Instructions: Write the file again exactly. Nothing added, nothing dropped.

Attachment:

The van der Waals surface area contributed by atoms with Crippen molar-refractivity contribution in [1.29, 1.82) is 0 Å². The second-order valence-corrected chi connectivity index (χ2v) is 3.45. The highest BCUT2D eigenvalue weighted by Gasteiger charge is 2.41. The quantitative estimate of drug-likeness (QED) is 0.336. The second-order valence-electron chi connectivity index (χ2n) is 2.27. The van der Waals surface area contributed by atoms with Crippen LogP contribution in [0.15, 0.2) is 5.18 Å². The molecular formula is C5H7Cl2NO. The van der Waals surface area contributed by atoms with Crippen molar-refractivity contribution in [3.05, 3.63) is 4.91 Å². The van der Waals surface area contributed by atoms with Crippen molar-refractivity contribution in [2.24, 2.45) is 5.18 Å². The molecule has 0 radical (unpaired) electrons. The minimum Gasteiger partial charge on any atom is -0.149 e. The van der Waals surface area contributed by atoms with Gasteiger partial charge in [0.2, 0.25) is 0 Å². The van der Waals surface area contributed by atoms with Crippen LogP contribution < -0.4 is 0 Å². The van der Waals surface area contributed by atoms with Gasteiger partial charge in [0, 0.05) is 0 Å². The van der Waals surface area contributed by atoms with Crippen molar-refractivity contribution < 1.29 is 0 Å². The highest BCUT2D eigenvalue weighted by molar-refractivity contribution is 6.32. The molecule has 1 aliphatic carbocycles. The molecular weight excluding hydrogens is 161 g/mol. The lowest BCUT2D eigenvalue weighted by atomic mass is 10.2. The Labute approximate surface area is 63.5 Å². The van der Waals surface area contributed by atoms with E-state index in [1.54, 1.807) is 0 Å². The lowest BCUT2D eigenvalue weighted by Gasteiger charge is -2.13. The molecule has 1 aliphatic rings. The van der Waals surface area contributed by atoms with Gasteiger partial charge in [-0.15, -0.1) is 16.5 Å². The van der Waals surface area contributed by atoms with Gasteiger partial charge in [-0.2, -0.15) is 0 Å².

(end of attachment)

The van der Waals surface area contributed by atoms with Crippen molar-refractivity contribution in [1.29, 1.82) is 0 Å². The second-order valence-corrected chi connectivity index (χ2v) is 3.45. The highest BCUT2D eigenvalue weighted by Gasteiger charge is 2.41. The quantitative estimate of drug-likeness (QED) is 0.336. The second-order valence-electron chi connectivity index (χ2n) is 2.27. The van der Waals surface area contributed by atoms with Crippen LogP contribution in [0.15, 0.2) is 5.18 Å². The molecular formula is C5H7Cl2NO. The van der Waals surface area contributed by atoms with Crippen molar-refractivity contribution in [3.05, 3.63) is 4.91 Å². The van der Waals surface area contributed by atoms with Crippen molar-refractivity contribution in [2.24, 2.45) is 5.18 Å². The molecule has 0 radical (unpaired) electrons. The minimum Gasteiger partial charge on any atom is -0.149 e. The van der Waals surface area contributed by atoms with Gasteiger partial charge in [0.2, 0.25) is 0 Å². The van der Waals surface area contributed by atoms with Crippen LogP contribution < -0.4 is 0 Å². The van der Waals surface area contributed by atoms with Gasteiger partial charge in [0, 0.05) is 0 Å². The van der Waals surface area contributed by atoms with Crippen molar-refractivity contribution < 1.29 is 0 Å². The highest BCUT2D eigenvalue weighted by molar-refractivity contribution is 6.32. The molecule has 1 aliphatic carbocycles. The molecular weight excluding hydrogens is 161 g/mol. The lowest BCUT2D eigenvalue weighted by atomic mass is 10.2. The Labute approximate surface area is 63.5 Å². The van der Waals surface area contributed by atoms with E-state index in [1.54, 1.807) is 0 Å². The lowest BCUT2D eigenvalue weighted by Gasteiger charge is -2.13. The molecule has 1 aliphatic rings. The van der Waals surface area contributed by atoms with Gasteiger partial charge in [-0.15, -0.1) is 16.5 Å². The van der Waals surface area contributed by atoms with Gasteiger partial charge in [-0.2, -0.15) is 0 Å².